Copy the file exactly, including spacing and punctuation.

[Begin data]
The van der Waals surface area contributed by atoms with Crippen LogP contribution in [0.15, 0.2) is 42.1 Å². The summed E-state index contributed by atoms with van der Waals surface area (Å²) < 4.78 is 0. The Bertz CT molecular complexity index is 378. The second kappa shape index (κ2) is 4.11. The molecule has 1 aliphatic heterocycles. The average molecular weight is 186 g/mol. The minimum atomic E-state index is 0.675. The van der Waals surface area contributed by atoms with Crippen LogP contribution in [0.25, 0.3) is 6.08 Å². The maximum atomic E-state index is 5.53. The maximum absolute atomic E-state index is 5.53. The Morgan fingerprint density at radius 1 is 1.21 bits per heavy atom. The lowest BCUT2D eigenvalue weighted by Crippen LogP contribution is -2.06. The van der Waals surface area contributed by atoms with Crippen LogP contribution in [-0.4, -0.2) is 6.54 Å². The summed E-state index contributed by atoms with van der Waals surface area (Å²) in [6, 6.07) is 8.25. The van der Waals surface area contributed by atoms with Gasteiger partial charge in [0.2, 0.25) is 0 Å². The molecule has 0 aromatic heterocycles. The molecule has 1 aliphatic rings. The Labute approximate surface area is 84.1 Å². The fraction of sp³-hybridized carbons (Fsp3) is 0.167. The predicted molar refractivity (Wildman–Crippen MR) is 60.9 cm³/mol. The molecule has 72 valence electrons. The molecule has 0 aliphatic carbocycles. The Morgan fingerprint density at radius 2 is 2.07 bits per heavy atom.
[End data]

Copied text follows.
The van der Waals surface area contributed by atoms with Crippen LogP contribution in [0.15, 0.2) is 42.1 Å². The summed E-state index contributed by atoms with van der Waals surface area (Å²) < 4.78 is 0. The Bertz CT molecular complexity index is 378. The second kappa shape index (κ2) is 4.11. The molecule has 1 aliphatic heterocycles. The average molecular weight is 186 g/mol. The minimum atomic E-state index is 0.675. The van der Waals surface area contributed by atoms with Crippen LogP contribution in [0.25, 0.3) is 6.08 Å². The maximum atomic E-state index is 5.53. The maximum absolute atomic E-state index is 5.53. The Morgan fingerprint density at radius 1 is 1.21 bits per heavy atom. The lowest BCUT2D eigenvalue weighted by Crippen LogP contribution is -2.06. The van der Waals surface area contributed by atoms with Crippen LogP contribution in [-0.4, -0.2) is 6.54 Å². The summed E-state index contributed by atoms with van der Waals surface area (Å²) in [6, 6.07) is 8.25. The van der Waals surface area contributed by atoms with Gasteiger partial charge in [0.2, 0.25) is 0 Å². The molecule has 0 aromatic heterocycles. The molecule has 1 aliphatic rings. The Labute approximate surface area is 84.1 Å². The fraction of sp³-hybridized carbons (Fsp3) is 0.167. The predicted molar refractivity (Wildman–Crippen MR) is 60.9 cm³/mol. The molecule has 72 valence electrons. The molecule has 0 aliphatic carbocycles. The Morgan fingerprint density at radius 2 is 2.07 bits per heavy atom.